Sees Surge in Clients Looking to Become Ticket Brokers To Fight Recession

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The 2008 economic recession may have been four years ago, but reports that there the past several years has seen a resurgence in ticket brokering as many Americans turn to internet-based income. More and more Americans are fighting back against slashed wages and the steady stream of layoffs that have hit this country since the economy went belly up. Ticket brokering has been an effective backup source of income, where startup costs are low and the learning curve is relatively stress-free.

Once you've learned how to find the tickets that will turn a profit, a lot of my clients find themselves addicted to discovering high-profit tickets.

Practically every working adult has felt the effect of the "Great Recession," as it is now being called, and The Tickets Guide has saved the day for many Americans out of work.

It all started in late 2007/early 2008 and 4 years later, the United States still hasn't completely shaken off the brutal effects of the economic downturn. We've all heard the stories--wages have been cut, jobs have been slashed, companies have bitten the dust, and people have lost their homes. These are all characteristic symptoms of a recession taking hold, but despite the passage of time, things haven't quite been the same.

Some have sat back and taken the brutal hits, one by one. "Work longer hours" seems to be the common elixir against bankruptcy--that is, for those who can get the extra hours. This strategy has worked well for some but the inevitable effect is a kind of fatigue that may have been worse than the financial hardship to begin with. This has left many searching for alternative options, and some have taken their talents to the world wide web to try and make ends meet.

For many--primarily men in their 20s and 30s--ticket brokering has been the best of all possible worlds. First, it can be done from the comfort of your own home as well as from the office (if you can avoid getting caught). With the right organizational skills, any place with a computer and internet access is suitable to run a ticket brokering business. Two, it requires very little start up capital compared to other business ventures--perhaps only a few thousand dollars to start with. And three, it is relatively easy to learn--conceptually, at least. Buy low, sell high. That's pretty much the basics of ticket brokering in a nutshell--no special training or mathematical formulas to live by.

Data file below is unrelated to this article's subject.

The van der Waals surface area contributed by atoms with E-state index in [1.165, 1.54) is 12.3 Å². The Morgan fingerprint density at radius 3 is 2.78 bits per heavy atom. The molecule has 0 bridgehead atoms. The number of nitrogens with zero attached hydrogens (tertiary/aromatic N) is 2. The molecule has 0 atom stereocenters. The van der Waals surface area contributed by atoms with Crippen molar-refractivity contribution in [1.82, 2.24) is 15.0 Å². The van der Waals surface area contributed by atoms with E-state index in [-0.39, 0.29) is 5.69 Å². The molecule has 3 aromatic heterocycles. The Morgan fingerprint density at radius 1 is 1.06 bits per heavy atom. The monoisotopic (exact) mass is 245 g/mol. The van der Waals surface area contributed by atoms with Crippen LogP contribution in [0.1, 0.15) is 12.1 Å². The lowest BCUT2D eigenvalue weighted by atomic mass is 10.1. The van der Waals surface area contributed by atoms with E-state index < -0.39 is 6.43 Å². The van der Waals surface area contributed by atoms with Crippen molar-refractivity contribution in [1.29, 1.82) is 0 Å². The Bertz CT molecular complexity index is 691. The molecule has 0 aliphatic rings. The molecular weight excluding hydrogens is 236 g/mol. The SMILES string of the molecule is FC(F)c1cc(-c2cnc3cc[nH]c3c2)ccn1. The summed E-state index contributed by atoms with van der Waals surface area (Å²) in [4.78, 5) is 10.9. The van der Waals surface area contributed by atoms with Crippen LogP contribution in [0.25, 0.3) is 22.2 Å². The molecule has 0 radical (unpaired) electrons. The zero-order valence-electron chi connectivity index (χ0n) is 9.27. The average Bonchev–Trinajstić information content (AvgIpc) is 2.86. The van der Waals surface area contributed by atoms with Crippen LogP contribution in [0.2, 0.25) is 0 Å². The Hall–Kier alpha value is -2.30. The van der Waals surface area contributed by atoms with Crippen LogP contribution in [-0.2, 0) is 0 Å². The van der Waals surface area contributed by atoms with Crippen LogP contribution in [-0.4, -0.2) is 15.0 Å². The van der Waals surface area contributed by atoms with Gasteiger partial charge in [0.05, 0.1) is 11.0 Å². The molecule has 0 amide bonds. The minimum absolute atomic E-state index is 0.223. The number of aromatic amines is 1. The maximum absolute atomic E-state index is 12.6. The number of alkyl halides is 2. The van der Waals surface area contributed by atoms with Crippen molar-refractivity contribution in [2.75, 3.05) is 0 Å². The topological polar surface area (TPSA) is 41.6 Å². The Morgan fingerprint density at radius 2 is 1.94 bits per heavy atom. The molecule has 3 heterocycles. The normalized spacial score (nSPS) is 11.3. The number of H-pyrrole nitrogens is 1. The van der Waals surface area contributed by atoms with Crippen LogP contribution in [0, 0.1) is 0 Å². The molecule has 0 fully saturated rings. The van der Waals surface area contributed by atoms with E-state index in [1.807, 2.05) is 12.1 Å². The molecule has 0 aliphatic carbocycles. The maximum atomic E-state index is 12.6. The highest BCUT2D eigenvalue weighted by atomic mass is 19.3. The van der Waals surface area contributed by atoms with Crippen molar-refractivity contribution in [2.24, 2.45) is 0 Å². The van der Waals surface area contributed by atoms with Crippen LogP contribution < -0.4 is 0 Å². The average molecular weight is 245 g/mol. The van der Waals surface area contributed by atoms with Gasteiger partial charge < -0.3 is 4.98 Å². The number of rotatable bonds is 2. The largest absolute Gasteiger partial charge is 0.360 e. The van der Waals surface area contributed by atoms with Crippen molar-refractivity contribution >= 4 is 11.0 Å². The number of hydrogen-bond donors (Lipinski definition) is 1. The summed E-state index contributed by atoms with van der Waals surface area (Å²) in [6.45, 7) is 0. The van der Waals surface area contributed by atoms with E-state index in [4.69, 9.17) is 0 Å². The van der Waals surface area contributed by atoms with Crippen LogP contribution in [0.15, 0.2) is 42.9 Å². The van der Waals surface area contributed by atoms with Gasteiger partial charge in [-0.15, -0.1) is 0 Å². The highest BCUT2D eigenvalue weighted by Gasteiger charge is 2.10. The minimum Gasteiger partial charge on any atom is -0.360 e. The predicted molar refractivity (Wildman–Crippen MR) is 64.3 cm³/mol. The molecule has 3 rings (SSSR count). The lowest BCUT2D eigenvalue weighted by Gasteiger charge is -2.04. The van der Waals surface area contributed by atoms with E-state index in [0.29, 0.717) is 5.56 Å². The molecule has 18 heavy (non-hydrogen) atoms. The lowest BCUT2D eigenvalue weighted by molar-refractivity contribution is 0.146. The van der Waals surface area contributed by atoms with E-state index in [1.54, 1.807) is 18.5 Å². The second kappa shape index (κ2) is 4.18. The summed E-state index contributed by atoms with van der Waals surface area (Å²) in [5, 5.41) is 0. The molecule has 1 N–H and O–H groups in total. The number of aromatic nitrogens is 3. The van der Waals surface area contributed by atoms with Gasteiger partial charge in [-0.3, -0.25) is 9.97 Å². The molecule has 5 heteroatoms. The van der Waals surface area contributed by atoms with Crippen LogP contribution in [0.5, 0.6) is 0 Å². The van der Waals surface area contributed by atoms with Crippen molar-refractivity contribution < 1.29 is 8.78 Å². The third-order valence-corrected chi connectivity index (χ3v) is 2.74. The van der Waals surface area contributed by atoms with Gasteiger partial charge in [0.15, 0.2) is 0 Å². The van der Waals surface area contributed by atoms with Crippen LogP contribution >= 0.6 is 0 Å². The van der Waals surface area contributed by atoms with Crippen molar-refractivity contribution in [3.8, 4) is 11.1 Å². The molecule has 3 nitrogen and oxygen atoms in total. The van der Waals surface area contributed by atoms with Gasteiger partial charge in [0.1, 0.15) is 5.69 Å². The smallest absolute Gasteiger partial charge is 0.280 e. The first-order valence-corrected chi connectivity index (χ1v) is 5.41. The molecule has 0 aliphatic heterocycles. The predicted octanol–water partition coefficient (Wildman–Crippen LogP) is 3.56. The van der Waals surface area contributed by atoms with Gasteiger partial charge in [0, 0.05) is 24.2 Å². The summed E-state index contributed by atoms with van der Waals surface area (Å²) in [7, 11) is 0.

For years, The Tickets Guide has led the way in teaching people how to become a ticket broker. The website, created by ticket broker Brandon Baker, is stocked with blog posts that explain crucial aspects of the ticket brokering process--from what tickets to buy, where to sell them, how to deliver them, and little known facts about the industry. For those who are motivated to dive into this industry head on, The Tickets Guide offers a step-by-step comprehensive eBook (Ticket Broker Blueprint) that takes the beginning ticket broker and teaches him exactly what steps to take in order to buy and sell tickets for a full-time income.

When interviewed, Baker delivered a statement: "Despite what you've heard," Baker says, "ticket brokering truly isn't a difficult thing to master. The problem is that 90% of beginning ticket brokers quit halfway through because they are eager to get their hands on anything and everything, expecting it to turn a profit. The truth is that only a tiny, tiny percentage of all available tickets will turn a profit. Our book shows you how to distinguish that tiny percentage from the rest. And once you've learned how to find the tickets that will turn a profit, a lot of my clients find themselves addicted to discovering high-profit tickets."

Ticket Broker Blueprint itself is 80 pages long and contains over 100+ images to make the process even easier. Some topics include:

  • which events to buy tickets for
  • what cities and venues sell the best
  • where to find presale passwords
  • how to properly ship your tickets
  • the biggest rookie ticket broker mistakes

Brandon does warn, though, that ticket brokering isn't for everyone: "Temper your expectations. Many people hit by the financial crisis might be in a desperate and compromised position, needing funds quickly. Ticket brokering is not something you should do in a rush, as that will only end up losing you money in the long run. Ticket brokering takes several months to turn a profit, which may be too long for many people. Ultimately, though, a few months is nothing compared to starting a standard brick-and-mortar business, so the industry is attractive for that reason."

All in all, Ticket Broker Blueprint has been received extremely well and continues to be the go-to source for the beginning ticket broker. And hopefully, by the time the economy stabilizes, many will have found themselves profiting more from buying and selling tickets online than they did at their old 9-5 jobs!

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